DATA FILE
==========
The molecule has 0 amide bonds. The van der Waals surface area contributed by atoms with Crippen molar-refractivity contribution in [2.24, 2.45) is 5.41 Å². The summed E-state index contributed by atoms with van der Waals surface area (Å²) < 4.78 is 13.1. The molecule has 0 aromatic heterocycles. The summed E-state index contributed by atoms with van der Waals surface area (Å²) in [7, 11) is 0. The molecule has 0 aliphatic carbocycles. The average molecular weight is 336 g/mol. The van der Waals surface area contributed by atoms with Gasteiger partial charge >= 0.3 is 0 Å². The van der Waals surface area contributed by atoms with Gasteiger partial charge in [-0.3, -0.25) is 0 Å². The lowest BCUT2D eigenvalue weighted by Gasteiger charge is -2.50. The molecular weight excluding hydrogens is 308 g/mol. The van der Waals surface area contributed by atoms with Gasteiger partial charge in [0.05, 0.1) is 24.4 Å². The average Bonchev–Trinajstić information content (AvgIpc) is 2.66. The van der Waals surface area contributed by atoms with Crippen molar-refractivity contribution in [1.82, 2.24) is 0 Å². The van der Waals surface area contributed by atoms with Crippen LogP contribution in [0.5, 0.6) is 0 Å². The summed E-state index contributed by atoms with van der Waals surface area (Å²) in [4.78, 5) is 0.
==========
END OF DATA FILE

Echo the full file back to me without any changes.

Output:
The molecule has 0 amide bonds. The van der Waals surface area contributed by atoms with Crippen molar-refractivity contribution in [2.24, 2.45) is 5.41 Å². The summed E-state index contributed by atoms with van der Waals surface area (Å²) < 4.78 is 13.1. The molecule has 0 aromatic heterocycles. The summed E-state index contributed by atoms with van der Waals surface area (Å²) in [7, 11) is 0. The molecule has 0 aliphatic carbocycles. The average molecular weight is 336 g/mol. The van der Waals surface area contributed by atoms with Gasteiger partial charge >= 0.3 is 0 Å². The van der Waals surface area contributed by atoms with Gasteiger partial charge in [-0.3, -0.25) is 0 Å². The lowest BCUT2D eigenvalue weighted by Gasteiger charge is -2.50. The molecular weight excluding hydrogens is 308 g/mol. The van der Waals surface area contributed by atoms with Gasteiger partial charge in [0.05, 0.1) is 24.4 Å². The average Bonchev–Trinajstić information content (AvgIpc) is 2.66. The van der Waals surface area contributed by atoms with Crippen molar-refractivity contribution in [1.82, 2.24) is 0 Å². The van der Waals surface area contributed by atoms with Crippen LogP contribution in [0.5, 0.6) is 0 Å². The summed E-state index contributed by atoms with van der Waals surface area (Å²) in [4.78, 5) is 0.